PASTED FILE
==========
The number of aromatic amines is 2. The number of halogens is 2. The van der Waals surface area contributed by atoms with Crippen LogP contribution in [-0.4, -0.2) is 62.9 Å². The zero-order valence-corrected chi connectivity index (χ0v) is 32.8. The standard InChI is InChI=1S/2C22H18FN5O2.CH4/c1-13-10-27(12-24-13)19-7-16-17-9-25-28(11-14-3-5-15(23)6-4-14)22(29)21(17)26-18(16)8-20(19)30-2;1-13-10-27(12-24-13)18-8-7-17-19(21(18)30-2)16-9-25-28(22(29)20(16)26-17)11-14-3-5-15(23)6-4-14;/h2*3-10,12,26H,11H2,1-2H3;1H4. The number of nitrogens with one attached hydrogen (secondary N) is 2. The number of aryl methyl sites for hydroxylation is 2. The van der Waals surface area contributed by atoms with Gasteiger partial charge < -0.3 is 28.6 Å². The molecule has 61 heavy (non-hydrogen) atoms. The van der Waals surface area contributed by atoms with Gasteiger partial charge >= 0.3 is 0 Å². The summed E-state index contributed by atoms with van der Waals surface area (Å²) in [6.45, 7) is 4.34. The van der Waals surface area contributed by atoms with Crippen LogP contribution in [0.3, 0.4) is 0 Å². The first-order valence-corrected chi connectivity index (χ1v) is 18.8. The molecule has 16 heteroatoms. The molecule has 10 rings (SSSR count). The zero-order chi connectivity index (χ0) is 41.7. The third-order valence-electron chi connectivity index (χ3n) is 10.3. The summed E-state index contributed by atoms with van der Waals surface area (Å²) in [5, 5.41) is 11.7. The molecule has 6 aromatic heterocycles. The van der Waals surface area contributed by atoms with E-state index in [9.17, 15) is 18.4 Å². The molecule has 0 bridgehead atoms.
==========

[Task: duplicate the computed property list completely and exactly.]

The number of aromatic amines is 2. The number of halogens is 2. The van der Waals surface area contributed by atoms with Crippen LogP contribution in [-0.4, -0.2) is 62.9 Å². The zero-order valence-corrected chi connectivity index (χ0v) is 32.8. The standard InChI is InChI=1S/2C22H18FN5O2.CH4/c1-13-10-27(12-24-13)19-7-16-17-9-25-28(11-14-3-5-15(23)6-4-14)22(29)21(17)26-18(16)8-20(19)30-2;1-13-10-27(12-24-13)18-8-7-17-19(21(18)30-2)16-9-25-28(22(29)20(16)26-17)11-14-3-5-15(23)6-4-14;/h2*3-10,12,26H,11H2,1-2H3;1H4. The number of nitrogens with one attached hydrogen (secondary N) is 2. The number of aryl methyl sites for hydroxylation is 2. The van der Waals surface area contributed by atoms with Gasteiger partial charge < -0.3 is 28.6 Å². The molecule has 61 heavy (non-hydrogen) atoms. The van der Waals surface area contributed by atoms with Gasteiger partial charge >= 0.3 is 0 Å². The summed E-state index contributed by atoms with van der Waals surface area (Å²) in [6.45, 7) is 4.34. The van der Waals surface area contributed by atoms with Crippen LogP contribution in [0.3, 0.4) is 0 Å². The first-order valence-corrected chi connectivity index (χ1v) is 18.8. The molecule has 16 heteroatoms. The molecule has 10 rings (SSSR count). The zero-order chi connectivity index (χ0) is 41.7. The third-order valence-electron chi connectivity index (χ3n) is 10.3. The summed E-state index contributed by atoms with van der Waals surface area (Å²) in [5, 5.41) is 11.7. The molecule has 6 aromatic heterocycles. The van der Waals surface area contributed by atoms with E-state index in [9.17, 15) is 18.4 Å². The molecule has 0 bridgehead atoms.